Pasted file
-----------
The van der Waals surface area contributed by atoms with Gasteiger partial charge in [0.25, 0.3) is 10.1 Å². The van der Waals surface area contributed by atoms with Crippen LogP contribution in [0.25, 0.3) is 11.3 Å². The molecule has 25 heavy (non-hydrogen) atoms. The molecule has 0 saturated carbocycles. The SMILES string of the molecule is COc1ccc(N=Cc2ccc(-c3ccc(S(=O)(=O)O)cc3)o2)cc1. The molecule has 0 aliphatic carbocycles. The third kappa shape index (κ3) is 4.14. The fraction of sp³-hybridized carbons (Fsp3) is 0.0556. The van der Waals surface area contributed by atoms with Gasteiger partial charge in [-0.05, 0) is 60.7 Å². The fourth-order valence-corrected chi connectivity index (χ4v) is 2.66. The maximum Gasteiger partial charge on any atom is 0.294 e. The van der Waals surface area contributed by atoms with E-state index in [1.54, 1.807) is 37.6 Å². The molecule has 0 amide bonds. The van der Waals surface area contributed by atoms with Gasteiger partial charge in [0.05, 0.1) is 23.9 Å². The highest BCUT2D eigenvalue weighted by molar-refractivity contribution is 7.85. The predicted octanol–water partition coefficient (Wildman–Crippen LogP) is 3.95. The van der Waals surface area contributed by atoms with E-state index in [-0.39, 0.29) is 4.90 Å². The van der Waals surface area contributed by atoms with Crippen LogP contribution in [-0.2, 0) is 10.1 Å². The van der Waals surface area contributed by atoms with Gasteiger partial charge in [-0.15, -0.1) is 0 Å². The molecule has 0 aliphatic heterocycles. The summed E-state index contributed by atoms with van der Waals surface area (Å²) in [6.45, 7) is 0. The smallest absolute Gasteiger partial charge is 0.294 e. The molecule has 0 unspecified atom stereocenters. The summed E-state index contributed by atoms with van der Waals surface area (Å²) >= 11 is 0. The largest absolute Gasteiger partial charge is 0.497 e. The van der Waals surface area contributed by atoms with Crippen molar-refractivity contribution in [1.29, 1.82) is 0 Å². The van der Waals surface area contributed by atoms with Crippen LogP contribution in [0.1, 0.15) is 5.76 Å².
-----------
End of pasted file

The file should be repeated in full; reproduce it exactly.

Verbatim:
The van der Waals surface area contributed by atoms with Gasteiger partial charge in [0.25, 0.3) is 10.1 Å². The van der Waals surface area contributed by atoms with Crippen LogP contribution in [0.25, 0.3) is 11.3 Å². The molecule has 25 heavy (non-hydrogen) atoms. The molecule has 0 saturated carbocycles. The SMILES string of the molecule is COc1ccc(N=Cc2ccc(-c3ccc(S(=O)(=O)O)cc3)o2)cc1. The molecule has 0 aliphatic carbocycles. The third kappa shape index (κ3) is 4.14. The fraction of sp³-hybridized carbons (Fsp3) is 0.0556. The van der Waals surface area contributed by atoms with Gasteiger partial charge in [-0.05, 0) is 60.7 Å². The fourth-order valence-corrected chi connectivity index (χ4v) is 2.66. The maximum Gasteiger partial charge on any atom is 0.294 e. The van der Waals surface area contributed by atoms with E-state index in [1.54, 1.807) is 37.6 Å². The molecule has 0 amide bonds. The van der Waals surface area contributed by atoms with Gasteiger partial charge in [0.05, 0.1) is 23.9 Å². The highest BCUT2D eigenvalue weighted by molar-refractivity contribution is 7.85. The predicted octanol–water partition coefficient (Wildman–Crippen LogP) is 3.95. The van der Waals surface area contributed by atoms with E-state index in [-0.39, 0.29) is 4.90 Å². The van der Waals surface area contributed by atoms with Crippen LogP contribution in [-0.2, 0) is 10.1 Å². The van der Waals surface area contributed by atoms with Gasteiger partial charge in [-0.15, -0.1) is 0 Å². The molecule has 0 aliphatic heterocycles. The summed E-state index contributed by atoms with van der Waals surface area (Å²) in [6.45, 7) is 0. The smallest absolute Gasteiger partial charge is 0.294 e. The molecule has 0 unspecified atom stereocenters. The summed E-state index contributed by atoms with van der Waals surface area (Å²) >= 11 is 0. The largest absolute Gasteiger partial charge is 0.497 e. The van der Waals surface area contributed by atoms with Crippen molar-refractivity contribution in [1.29, 1.82) is 0 Å². The van der Waals surface area contributed by atoms with Crippen LogP contribution in [0.1, 0.15) is 5.76 Å².